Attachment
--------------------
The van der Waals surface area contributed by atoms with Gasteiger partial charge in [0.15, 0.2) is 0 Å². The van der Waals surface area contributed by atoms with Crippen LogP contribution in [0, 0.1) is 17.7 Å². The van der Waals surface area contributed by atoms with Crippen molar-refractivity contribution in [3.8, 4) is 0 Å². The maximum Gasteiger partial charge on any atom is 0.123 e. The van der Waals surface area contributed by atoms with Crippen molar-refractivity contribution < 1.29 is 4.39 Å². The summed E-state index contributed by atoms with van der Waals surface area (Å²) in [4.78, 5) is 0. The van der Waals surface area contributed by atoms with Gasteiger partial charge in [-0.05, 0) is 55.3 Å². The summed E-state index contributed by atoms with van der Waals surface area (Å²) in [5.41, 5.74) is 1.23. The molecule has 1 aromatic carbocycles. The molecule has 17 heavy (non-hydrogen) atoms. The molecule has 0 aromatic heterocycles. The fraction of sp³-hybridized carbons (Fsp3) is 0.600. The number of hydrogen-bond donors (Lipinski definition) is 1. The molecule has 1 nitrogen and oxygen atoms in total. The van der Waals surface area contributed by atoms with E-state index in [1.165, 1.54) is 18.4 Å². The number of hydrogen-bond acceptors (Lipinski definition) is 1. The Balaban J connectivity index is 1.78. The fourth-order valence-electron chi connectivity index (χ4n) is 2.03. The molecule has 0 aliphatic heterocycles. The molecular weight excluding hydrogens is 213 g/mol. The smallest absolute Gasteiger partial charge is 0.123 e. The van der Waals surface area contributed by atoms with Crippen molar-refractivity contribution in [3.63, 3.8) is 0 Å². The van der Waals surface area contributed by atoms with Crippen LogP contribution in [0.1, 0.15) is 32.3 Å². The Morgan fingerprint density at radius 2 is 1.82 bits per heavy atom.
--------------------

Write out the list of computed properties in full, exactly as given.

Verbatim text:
The van der Waals surface area contributed by atoms with Gasteiger partial charge in [0.15, 0.2) is 0 Å². The van der Waals surface area contributed by atoms with Crippen LogP contribution in [0, 0.1) is 17.7 Å². The van der Waals surface area contributed by atoms with Crippen molar-refractivity contribution in [3.8, 4) is 0 Å². The maximum Gasteiger partial charge on any atom is 0.123 e. The van der Waals surface area contributed by atoms with Crippen molar-refractivity contribution < 1.29 is 4.39 Å². The summed E-state index contributed by atoms with van der Waals surface area (Å²) in [4.78, 5) is 0. The van der Waals surface area contributed by atoms with Gasteiger partial charge in [-0.05, 0) is 55.3 Å². The summed E-state index contributed by atoms with van der Waals surface area (Å²) in [5.41, 5.74) is 1.23. The molecule has 1 aromatic carbocycles. The molecule has 17 heavy (non-hydrogen) atoms. The molecule has 0 aromatic heterocycles. The fraction of sp³-hybridized carbons (Fsp3) is 0.600. The number of hydrogen-bond donors (Lipinski definition) is 1. The molecule has 1 nitrogen and oxygen atoms in total. The van der Waals surface area contributed by atoms with E-state index in [1.165, 1.54) is 18.4 Å². The number of hydrogen-bond acceptors (Lipinski definition) is 1. The Balaban J connectivity index is 1.78. The fourth-order valence-electron chi connectivity index (χ4n) is 2.03. The molecule has 0 aliphatic heterocycles. The molecular weight excluding hydrogens is 213 g/mol. The smallest absolute Gasteiger partial charge is 0.123 e. The van der Waals surface area contributed by atoms with Crippen molar-refractivity contribution in [3.63, 3.8) is 0 Å². The van der Waals surface area contributed by atoms with Crippen LogP contribution in [0.1, 0.15) is 32.3 Å². The Morgan fingerprint density at radius 2 is 1.82 bits per heavy atom.